Taiwan’s Imperfect Democracy
Image Credit: Gerrit van der Wees

Taiwan’s Imperfect Democracy

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Taiwan last month concluded its fifth presidential election in a confirmation of the momentous transition to democracy that began in the 1990s under former President Lee Teng-hui. Since then, the island republic has been a beacon of democratic practices in Asia, and passed through two changes of power between political parties. Observers in the United States and other Western countries routinely and justifiably praise the island and its people for their democratic achievements.

Taiwan’s democracy is indeed vibrant and often colorful and rambunctious. Yet a closer look reveals built-in hurdles and impediments that tilt the playing field heavily in favor of the ruling Chinese Nationalist Party (KMT). These obstacles strongly work against a healthy public discourse and fair competition, and especially against the opposition Democratic Progressive Party and other smaller parties that would like to have their voices heard.

A significant reason for this imbalance is the island’s lingering authoritarian past and stalled agenda for political reform. The KMT ruled Taiwan as a one-party state under martial law from the late 1940s until 1987. Many vested interests in the administrative system, military, educational institutions and the press still favor the KMT. Despite reforms during the 1990s, the KMT retains political influence over key institutions, including the police, military and judiciary.

In addition, the KMT’s large holdings of financial assets, corporations, and media outlets give it an abundance of resources, allowing it unrivaled capacity to spread its message and influence voters with advantages not tolerated by more mature democracies. In the election campaign just passed, for instance, the KMT out-spent the DPP by more than 10:1. Drained of support from Taiwan’s business community by pressures from the KMT and especially from China, the DPP had to rely on numerous small donations from the grassroots. 

This asymmetry in resources is troubling since electoral campaigns are now waged heavily through TV advertising, and to a lesser extent in buying votes for cash, especially in the 73 district legislative races. While vote-buying is a criminal offense, often prosecuted, there were numerous reports in this election that the practice continues.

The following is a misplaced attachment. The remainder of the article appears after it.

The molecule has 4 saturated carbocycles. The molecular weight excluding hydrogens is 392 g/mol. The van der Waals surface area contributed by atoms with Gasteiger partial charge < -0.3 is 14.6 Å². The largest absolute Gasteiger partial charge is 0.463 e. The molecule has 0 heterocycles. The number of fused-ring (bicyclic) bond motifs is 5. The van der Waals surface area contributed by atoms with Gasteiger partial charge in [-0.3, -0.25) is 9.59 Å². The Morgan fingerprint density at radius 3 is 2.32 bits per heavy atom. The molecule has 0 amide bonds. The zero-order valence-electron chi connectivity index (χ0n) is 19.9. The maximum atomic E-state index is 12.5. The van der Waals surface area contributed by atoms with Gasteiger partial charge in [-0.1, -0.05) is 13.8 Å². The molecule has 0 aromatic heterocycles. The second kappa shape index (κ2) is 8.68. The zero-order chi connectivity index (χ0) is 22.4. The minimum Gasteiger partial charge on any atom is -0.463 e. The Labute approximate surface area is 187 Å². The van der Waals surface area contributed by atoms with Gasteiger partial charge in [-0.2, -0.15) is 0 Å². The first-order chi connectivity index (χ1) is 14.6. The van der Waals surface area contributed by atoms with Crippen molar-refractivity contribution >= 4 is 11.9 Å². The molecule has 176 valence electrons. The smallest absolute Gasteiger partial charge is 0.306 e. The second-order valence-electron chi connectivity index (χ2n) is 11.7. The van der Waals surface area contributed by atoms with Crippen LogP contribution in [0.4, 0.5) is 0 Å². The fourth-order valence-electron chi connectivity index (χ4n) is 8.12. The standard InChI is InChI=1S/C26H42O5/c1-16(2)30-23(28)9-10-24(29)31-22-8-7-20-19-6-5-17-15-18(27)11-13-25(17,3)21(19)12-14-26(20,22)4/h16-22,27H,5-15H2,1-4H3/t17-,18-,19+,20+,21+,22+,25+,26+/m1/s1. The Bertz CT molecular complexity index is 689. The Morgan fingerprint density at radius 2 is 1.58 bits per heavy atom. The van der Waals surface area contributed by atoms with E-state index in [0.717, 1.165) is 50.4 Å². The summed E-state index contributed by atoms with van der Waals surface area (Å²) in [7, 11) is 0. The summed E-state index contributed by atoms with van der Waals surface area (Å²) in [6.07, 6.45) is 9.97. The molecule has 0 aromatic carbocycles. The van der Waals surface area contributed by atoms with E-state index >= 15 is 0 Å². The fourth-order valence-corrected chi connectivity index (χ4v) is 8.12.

As Finnish political scientist Mikael Mattlin argues in his recent book, Politicized Society: The Long Shadow of Taiwan's One-Party Legacy,many aspects of Taiwan’s democratic consolidation remain incomplete. The book describes how Taiwan possesses the veneer of democracy, but shows that many formal and informal political structures are essentially unchanged since the martial law era. These include popular values and attitudes toward power that social scientists say make up a society’s political culture.

In a new twist, this year’s presidential and legislative elections saw a myriad of ways in which China is learning to influence voters on the island. These include overt statements by Chinese officials that Taiwanese needed to vote for the “right” candidate, to corporate business leaders influencing their workers and urging the public to support the government’s policies. One of those businessmen also happens to own an influential publishing conglomerate.

The basic scare tactic used by China and its allies was that a vote for the DPP and its candidate would be a vote for “instability.” That would of course be bad for business, and scare voters away from Tsai. During the campaign, Tsai emphasized that she would work for stable relations with China, but in ways that would not discount Taiwan’s sovereignty and democracy. Her message was undercut by a news media generally attuned to flogging the doubts and uncertainties about her candidacy coming from KMT and Chinese sources.

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